THANK YOU again for all suggestions so far!
I second Ina May. I only discovered her second time around but it is full of brilliant stuff. And stand up. I was amazed when they offered me a wheelchair when I arrived at the hospital - it was the last thing I wanted
have already ordered the Ina May book and am hoping it will inspire me!
You could reduce the likelihood of a repeat shoulder dystocia if you work on optimal foetal positioning and have a few sessions with a chiropractor.
My plan would be:
* Say 4 sessions with a chiropractor who deals with pg women beforehand.
* Sit on a Swiss ball in the evenings whilst watching telly or whatever. Have a look at the Spinning Babies website for a bit of theory.
* TENS from first contractions (PhysioMed TPN40 is only £34)
* Water pool for pain relief before, during or after if desired (also can help with foetal positioning and birthing big babies).
* Take arnica when you remember as that might speed up healing a bit
* Marie Mongan Hypnobirthing CD and book if you have time. Failing that just play the CD a few times at bedtime to get used to it, and whack it on when you go into labour.
<hijack> BoffinMum: dd 1 was in an awkward position. Do you know of any evidence that chiropractors improve foetal positioning? Would like to have number two without quite so much effort!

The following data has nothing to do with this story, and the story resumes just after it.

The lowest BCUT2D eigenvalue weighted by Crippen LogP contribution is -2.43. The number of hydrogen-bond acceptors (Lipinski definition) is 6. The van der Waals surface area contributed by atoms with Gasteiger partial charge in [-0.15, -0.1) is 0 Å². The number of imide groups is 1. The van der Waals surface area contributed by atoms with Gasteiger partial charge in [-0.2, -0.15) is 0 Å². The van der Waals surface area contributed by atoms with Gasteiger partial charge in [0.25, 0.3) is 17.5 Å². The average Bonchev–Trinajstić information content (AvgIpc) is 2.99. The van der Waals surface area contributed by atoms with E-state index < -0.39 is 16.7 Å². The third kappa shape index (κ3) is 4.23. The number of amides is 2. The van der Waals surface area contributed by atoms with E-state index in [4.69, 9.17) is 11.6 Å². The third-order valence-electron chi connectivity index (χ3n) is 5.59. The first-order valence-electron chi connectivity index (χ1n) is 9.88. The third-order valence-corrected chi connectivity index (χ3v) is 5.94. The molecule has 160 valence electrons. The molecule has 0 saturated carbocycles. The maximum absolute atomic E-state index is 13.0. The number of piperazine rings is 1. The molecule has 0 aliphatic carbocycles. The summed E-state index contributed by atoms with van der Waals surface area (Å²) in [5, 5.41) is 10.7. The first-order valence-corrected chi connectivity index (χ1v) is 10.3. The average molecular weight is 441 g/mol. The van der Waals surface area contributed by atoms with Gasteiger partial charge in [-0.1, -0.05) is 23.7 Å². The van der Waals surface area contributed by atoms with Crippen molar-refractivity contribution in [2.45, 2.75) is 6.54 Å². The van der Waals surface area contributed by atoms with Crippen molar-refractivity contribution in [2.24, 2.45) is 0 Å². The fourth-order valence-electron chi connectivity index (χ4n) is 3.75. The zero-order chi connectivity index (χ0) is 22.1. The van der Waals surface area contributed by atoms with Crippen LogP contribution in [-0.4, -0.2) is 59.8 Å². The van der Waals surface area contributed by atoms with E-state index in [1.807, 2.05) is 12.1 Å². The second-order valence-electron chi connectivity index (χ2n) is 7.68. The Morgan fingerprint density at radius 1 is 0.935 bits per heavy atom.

Memory, I am not sure anyone has done a formal study, which as it's supposed to be an alternative therapy doesn't surprise me, but all the chiropractors I know do this and are very committed to it, and FWIW I have road tested the theory myself and it's worked on me, even turning a breech baby once. Put it this way, it does no harm and might do some good, and is good for back care in pg anyway.
Here is some stuff on optimal foetal positioning:
Spinning Babies website
Thanks Boffinmum - some really useful advise - the spinning babies website is great.
I love that pic of the baby drawn on the tummy, don't you??
mersmam - interested to read your thread as I am also expecting DC4 - our last - (in April) and looking for a great final birth experience. After an induced and assisted first birth I had two spontaneous, quick and drug free births. But both were (to use someone else's phrase) Schumacher labours - I just went along for the ride and they were INTENSE and fairly quick. So my ideas of being active went out of the window and I was sort of incapacitated by it all and lying on my side to try and deal with the contractions. I have bought Maggie Howell's natal hyponotheraphy CD in the hope of helping but am not sure what else to do really so will watch this discussion with interest! Good luck.